9. Cheonjiyeon And Jeongbang Waterfalls
Two of my favorite afternoons were spent at waterfalls. They are 2 kilometers (1.24 miles) apart, so it’s easy to visit both in a day. Cheonjiyeon offers a breathtaking vista of the layers of trees in the distance, as well as a beautiful bridge. Jeongbang is the only waterfall in Korea that drops directly into the sea. It offers lovely views and I enjoyed sitting on a rock in the Sun and relaxing during my time there.
Pro Tip: Eat at the small restaurant when you exit. It has some of the best seafood soup I had in South Korea.
10. Saeyeongyo Bridge And Saeseom Island In Seogwipo
One of my favorite activities was my walk to the famous bridge located in Seogwipo. The bridge itself is beautiful, and on the other side, there’s a path to Saeseom Island. I walked around the island and met many friendly passersby. I enjoyed the nature, water, and views of the island and happily spent about an hour here. The walk is easy, even if you have knee challenges.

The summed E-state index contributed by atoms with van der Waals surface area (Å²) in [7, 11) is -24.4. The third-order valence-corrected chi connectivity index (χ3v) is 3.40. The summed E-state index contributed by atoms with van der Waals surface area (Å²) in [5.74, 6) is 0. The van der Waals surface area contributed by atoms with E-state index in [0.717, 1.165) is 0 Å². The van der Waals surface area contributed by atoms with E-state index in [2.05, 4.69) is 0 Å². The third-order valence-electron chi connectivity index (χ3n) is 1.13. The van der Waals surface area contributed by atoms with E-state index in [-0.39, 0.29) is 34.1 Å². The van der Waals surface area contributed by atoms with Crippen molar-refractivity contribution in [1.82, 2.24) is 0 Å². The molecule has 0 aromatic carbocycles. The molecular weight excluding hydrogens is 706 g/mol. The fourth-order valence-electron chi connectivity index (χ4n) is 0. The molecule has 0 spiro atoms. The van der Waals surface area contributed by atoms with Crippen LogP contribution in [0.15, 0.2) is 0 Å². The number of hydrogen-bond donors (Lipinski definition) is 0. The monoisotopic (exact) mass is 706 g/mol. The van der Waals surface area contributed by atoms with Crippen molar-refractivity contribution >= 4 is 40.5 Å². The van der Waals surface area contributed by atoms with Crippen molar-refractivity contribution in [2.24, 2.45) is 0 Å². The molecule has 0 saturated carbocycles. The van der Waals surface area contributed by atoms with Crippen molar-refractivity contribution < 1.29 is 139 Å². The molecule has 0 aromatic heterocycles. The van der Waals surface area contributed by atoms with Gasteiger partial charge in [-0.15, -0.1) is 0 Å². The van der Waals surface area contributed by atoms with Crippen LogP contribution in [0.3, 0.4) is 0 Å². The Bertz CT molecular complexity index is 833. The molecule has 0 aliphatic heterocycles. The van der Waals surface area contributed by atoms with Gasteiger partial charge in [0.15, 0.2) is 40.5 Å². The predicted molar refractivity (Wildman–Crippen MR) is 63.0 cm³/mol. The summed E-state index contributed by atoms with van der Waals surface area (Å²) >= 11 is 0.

11. Hyeopjae Beach
It’s easy to get lost in the beauty of the color juxtaposition in the sand meeting the sea while gazing out at Biyangdo Island in the near distance. As you walk along the beach, you’ll find beautiful rocks and some statues of the powerful women that are so important to Jeju’s history.
12. Hwanguji Coastline Walk
The view is one of the most stunning I’ve seen on all of Jeju. I recommend walking from the Saeyeongyo Bridge (if you’re able to handle a fairly steep uphill walk) and stopping off at Blossom for a coffee or snack on your way. If you do, make sure to head upstairs for some stunning views of Mount Hallasan while you enjoy your coffee. From here, it’s a 10-minute walk to Hwanguji. The natural rock formations combined with the beautiful water color will leave you speechless.
Pro Tip: The walk down to the rocks is steep.
There’s so much more to see on Jeju Island, it would take a novel to cover everything. Suffice to say, Jeju Island is well worth the trip and should be put on your list of must-see destinations.